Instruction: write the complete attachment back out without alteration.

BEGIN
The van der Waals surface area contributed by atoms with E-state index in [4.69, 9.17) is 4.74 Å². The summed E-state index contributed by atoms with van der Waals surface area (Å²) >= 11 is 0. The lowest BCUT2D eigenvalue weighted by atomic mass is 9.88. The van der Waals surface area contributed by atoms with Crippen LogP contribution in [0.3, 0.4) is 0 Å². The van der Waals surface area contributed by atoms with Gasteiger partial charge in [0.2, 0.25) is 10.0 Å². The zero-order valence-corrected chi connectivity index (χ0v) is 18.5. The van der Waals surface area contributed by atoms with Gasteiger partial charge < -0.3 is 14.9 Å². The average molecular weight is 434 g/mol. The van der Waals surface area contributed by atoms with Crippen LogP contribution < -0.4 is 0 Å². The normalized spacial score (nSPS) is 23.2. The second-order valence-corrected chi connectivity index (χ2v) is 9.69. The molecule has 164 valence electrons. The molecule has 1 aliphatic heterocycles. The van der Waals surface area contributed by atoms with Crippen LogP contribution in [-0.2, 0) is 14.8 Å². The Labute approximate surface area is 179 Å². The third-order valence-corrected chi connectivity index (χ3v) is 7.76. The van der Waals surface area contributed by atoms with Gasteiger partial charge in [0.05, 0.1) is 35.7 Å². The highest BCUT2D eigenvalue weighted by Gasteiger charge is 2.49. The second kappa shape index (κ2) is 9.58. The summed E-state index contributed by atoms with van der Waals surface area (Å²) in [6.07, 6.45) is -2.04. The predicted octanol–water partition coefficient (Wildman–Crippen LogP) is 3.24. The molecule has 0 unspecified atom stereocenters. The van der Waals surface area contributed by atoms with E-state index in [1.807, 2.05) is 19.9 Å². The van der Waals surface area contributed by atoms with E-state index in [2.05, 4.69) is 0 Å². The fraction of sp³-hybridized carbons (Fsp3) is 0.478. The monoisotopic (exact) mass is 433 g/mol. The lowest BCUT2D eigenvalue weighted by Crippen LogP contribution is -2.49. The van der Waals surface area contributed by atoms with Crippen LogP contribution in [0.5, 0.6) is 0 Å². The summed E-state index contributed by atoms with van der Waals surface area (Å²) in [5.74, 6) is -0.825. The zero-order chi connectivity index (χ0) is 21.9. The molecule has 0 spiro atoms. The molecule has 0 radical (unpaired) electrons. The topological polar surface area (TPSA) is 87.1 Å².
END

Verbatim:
The van der Waals surface area contributed by atoms with E-state index in [4.69, 9.17) is 4.74 Å². The summed E-state index contributed by atoms with van der Waals surface area (Å²) >= 11 is 0. The lowest BCUT2D eigenvalue weighted by atomic mass is 9.88. The van der Waals surface area contributed by atoms with Crippen LogP contribution in [0.3, 0.4) is 0 Å². The van der Waals surface area contributed by atoms with Gasteiger partial charge in [0.2, 0.25) is 10.0 Å². The zero-order valence-corrected chi connectivity index (χ0v) is 18.5. The van der Waals surface area contributed by atoms with Gasteiger partial charge < -0.3 is 14.9 Å². The average molecular weight is 434 g/mol. The van der Waals surface area contributed by atoms with Crippen LogP contribution < -0.4 is 0 Å². The normalized spacial score (nSPS) is 23.2. The second-order valence-corrected chi connectivity index (χ2v) is 9.69. The molecule has 164 valence electrons. The molecule has 1 aliphatic heterocycles. The van der Waals surface area contributed by atoms with Crippen LogP contribution in [-0.2, 0) is 14.8 Å². The Labute approximate surface area is 179 Å². The third-order valence-corrected chi connectivity index (χ3v) is 7.76. The van der Waals surface area contributed by atoms with Gasteiger partial charge in [0.05, 0.1) is 35.7 Å². The highest BCUT2D eigenvalue weighted by Gasteiger charge is 2.49. The second kappa shape index (κ2) is 9.58. The summed E-state index contributed by atoms with van der Waals surface area (Å²) in [6.07, 6.45) is -2.04. The predicted octanol–water partition coefficient (Wildman–Crippen LogP) is 3.24. The molecule has 0 unspecified atom stereocenters. The van der Waals surface area contributed by atoms with E-state index in [1.807, 2.05) is 19.9 Å². The van der Waals surface area contributed by atoms with E-state index in [2.05, 4.69) is 0 Å². The fraction of sp³-hybridized carbons (Fsp3) is 0.478. The monoisotopic (exact) mass is 433 g/mol. The lowest BCUT2D eigenvalue weighted by Crippen LogP contribution is -2.49. The van der Waals surface area contributed by atoms with Crippen LogP contribution in [0.5, 0.6) is 0 Å². The summed E-state index contributed by atoms with van der Waals surface area (Å²) in [5.74, 6) is -0.825. The zero-order chi connectivity index (χ0) is 21.9. The molecule has 0 spiro atoms. The molecule has 0 radical (unpaired) electrons. The topological polar surface area (TPSA) is 87.1 Å².